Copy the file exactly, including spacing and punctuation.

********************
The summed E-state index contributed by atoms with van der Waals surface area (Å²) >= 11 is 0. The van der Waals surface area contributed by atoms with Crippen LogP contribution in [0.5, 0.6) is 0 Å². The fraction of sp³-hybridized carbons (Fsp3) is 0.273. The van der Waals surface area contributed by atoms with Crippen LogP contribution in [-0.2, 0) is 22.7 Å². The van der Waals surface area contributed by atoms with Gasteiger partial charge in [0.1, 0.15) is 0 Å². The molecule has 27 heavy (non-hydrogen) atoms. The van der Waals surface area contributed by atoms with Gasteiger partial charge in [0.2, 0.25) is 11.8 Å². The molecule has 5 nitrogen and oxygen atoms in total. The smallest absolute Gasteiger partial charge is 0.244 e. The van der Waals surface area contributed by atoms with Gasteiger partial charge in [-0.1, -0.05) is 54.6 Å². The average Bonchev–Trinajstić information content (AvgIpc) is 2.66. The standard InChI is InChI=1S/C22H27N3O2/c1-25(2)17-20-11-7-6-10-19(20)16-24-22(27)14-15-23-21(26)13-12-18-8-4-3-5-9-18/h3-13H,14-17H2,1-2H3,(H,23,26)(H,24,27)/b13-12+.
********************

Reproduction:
The summed E-state index contributed by atoms with van der Waals surface area (Å²) >= 11 is 0. The van der Waals surface area contributed by atoms with Crippen LogP contribution in [0.5, 0.6) is 0 Å². The fraction of sp³-hybridized carbons (Fsp3) is 0.273. The van der Waals surface area contributed by atoms with Crippen LogP contribution in [-0.2, 0) is 22.7 Å². The van der Waals surface area contributed by atoms with Gasteiger partial charge in [0.1, 0.15) is 0 Å². The molecule has 27 heavy (non-hydrogen) atoms. The van der Waals surface area contributed by atoms with Gasteiger partial charge in [0.2, 0.25) is 11.8 Å². The molecule has 5 nitrogen and oxygen atoms in total. The smallest absolute Gasteiger partial charge is 0.244 e. The van der Waals surface area contributed by atoms with Gasteiger partial charge in [-0.1, -0.05) is 54.6 Å². The average Bonchev–Trinajstić information content (AvgIpc) is 2.66. The standard InChI is InChI=1S/C22H27N3O2/c1-25(2)17-20-11-7-6-10-19(20)16-24-22(27)14-15-23-21(26)13-12-18-8-4-3-5-9-18/h3-13H,14-17H2,1-2H3,(H,23,26)(H,24,27)/b13-12+.